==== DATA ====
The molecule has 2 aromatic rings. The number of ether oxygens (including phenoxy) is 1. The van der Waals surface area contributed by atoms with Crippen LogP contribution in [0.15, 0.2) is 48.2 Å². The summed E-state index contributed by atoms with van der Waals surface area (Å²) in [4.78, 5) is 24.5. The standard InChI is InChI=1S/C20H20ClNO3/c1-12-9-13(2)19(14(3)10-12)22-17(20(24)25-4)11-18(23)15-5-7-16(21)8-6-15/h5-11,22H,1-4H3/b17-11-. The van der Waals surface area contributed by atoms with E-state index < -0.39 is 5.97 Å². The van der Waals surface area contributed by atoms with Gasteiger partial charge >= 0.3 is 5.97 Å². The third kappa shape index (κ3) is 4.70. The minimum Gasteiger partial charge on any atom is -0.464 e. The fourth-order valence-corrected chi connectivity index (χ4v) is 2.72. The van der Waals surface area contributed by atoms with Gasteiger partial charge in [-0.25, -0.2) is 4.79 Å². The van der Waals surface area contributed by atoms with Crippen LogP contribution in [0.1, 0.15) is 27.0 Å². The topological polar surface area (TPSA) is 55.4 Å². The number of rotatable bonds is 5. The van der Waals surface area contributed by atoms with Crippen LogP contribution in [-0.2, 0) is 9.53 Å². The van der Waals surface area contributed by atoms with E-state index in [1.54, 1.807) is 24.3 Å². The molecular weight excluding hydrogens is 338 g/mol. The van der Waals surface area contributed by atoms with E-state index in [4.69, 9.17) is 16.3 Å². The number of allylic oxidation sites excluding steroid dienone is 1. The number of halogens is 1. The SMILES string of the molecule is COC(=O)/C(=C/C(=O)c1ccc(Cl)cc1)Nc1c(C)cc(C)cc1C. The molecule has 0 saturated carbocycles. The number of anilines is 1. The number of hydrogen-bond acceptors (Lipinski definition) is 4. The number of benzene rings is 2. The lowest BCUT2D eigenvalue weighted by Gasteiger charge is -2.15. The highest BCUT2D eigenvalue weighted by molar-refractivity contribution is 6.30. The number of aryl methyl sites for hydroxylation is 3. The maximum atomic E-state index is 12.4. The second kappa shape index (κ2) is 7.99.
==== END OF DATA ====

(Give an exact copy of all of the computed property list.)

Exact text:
The molecule has 2 aromatic rings. The number of ether oxygens (including phenoxy) is 1. The van der Waals surface area contributed by atoms with Crippen LogP contribution in [0.15, 0.2) is 48.2 Å². The summed E-state index contributed by atoms with van der Waals surface area (Å²) in [4.78, 5) is 24.5. The standard InChI is InChI=1S/C20H20ClNO3/c1-12-9-13(2)19(14(3)10-12)22-17(20(24)25-4)11-18(23)15-5-7-16(21)8-6-15/h5-11,22H,1-4H3/b17-11-. The van der Waals surface area contributed by atoms with E-state index < -0.39 is 5.97 Å². The van der Waals surface area contributed by atoms with Gasteiger partial charge >= 0.3 is 5.97 Å². The third kappa shape index (κ3) is 4.70. The minimum Gasteiger partial charge on any atom is -0.464 e. The fourth-order valence-corrected chi connectivity index (χ4v) is 2.72. The van der Waals surface area contributed by atoms with Gasteiger partial charge in [-0.25, -0.2) is 4.79 Å². The van der Waals surface area contributed by atoms with Crippen LogP contribution in [0.1, 0.15) is 27.0 Å². The topological polar surface area (TPSA) is 55.4 Å². The number of rotatable bonds is 5. The van der Waals surface area contributed by atoms with Crippen LogP contribution in [-0.2, 0) is 9.53 Å². The van der Waals surface area contributed by atoms with E-state index in [1.54, 1.807) is 24.3 Å². The molecular weight excluding hydrogens is 338 g/mol. The van der Waals surface area contributed by atoms with E-state index in [4.69, 9.17) is 16.3 Å². The number of allylic oxidation sites excluding steroid dienone is 1. The number of halogens is 1. The SMILES string of the molecule is COC(=O)/C(=C/C(=O)c1ccc(Cl)cc1)Nc1c(C)cc(C)cc1C. The molecule has 0 saturated carbocycles. The number of anilines is 1. The number of hydrogen-bond acceptors (Lipinski definition) is 4. The number of benzene rings is 2. The lowest BCUT2D eigenvalue weighted by Gasteiger charge is -2.15. The highest BCUT2D eigenvalue weighted by molar-refractivity contribution is 6.30. The number of aryl methyl sites for hydroxylation is 3. The maximum atomic E-state index is 12.4. The second kappa shape index (κ2) is 7.99.